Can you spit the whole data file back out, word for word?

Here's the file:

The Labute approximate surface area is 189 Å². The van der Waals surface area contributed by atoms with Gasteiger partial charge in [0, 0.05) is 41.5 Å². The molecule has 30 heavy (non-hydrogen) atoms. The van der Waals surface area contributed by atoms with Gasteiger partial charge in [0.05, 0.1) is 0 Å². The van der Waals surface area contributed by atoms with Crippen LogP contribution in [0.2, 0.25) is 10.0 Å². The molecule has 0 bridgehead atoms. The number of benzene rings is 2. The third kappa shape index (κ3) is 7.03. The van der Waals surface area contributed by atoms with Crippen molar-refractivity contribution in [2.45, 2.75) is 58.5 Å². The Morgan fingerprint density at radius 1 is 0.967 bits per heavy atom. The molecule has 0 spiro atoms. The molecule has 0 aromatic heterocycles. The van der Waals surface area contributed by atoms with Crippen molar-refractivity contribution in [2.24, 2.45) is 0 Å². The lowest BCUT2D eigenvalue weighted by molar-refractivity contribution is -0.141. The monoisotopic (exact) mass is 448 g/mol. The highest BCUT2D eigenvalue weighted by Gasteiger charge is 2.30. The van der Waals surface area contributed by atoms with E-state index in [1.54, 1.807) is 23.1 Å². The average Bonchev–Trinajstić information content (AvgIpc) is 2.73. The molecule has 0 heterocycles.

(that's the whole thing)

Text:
The Labute approximate surface area is 189 Å². The van der Waals surface area contributed by atoms with Gasteiger partial charge in [0, 0.05) is 41.5 Å². The molecule has 30 heavy (non-hydrogen) atoms. The van der Waals surface area contributed by atoms with Gasteiger partial charge in [0.05, 0.1) is 0 Å². The van der Waals surface area contributed by atoms with Crippen LogP contribution in [0.2, 0.25) is 10.0 Å². The molecule has 0 bridgehead atoms. The number of benzene rings is 2. The third kappa shape index (κ3) is 7.03. The van der Waals surface area contributed by atoms with Crippen molar-refractivity contribution in [2.45, 2.75) is 58.5 Å². The Morgan fingerprint density at radius 1 is 0.967 bits per heavy atom. The molecule has 0 spiro atoms. The molecule has 0 aromatic heterocycles. The van der Waals surface area contributed by atoms with Crippen molar-refractivity contribution in [2.24, 2.45) is 0 Å². The lowest BCUT2D eigenvalue weighted by molar-refractivity contribution is -0.141. The monoisotopic (exact) mass is 448 g/mol. The highest BCUT2D eigenvalue weighted by Gasteiger charge is 2.30. The van der Waals surface area contributed by atoms with E-state index in [1.54, 1.807) is 23.1 Å². The average Bonchev–Trinajstić information content (AvgIpc) is 2.73. The molecule has 0 heterocycles.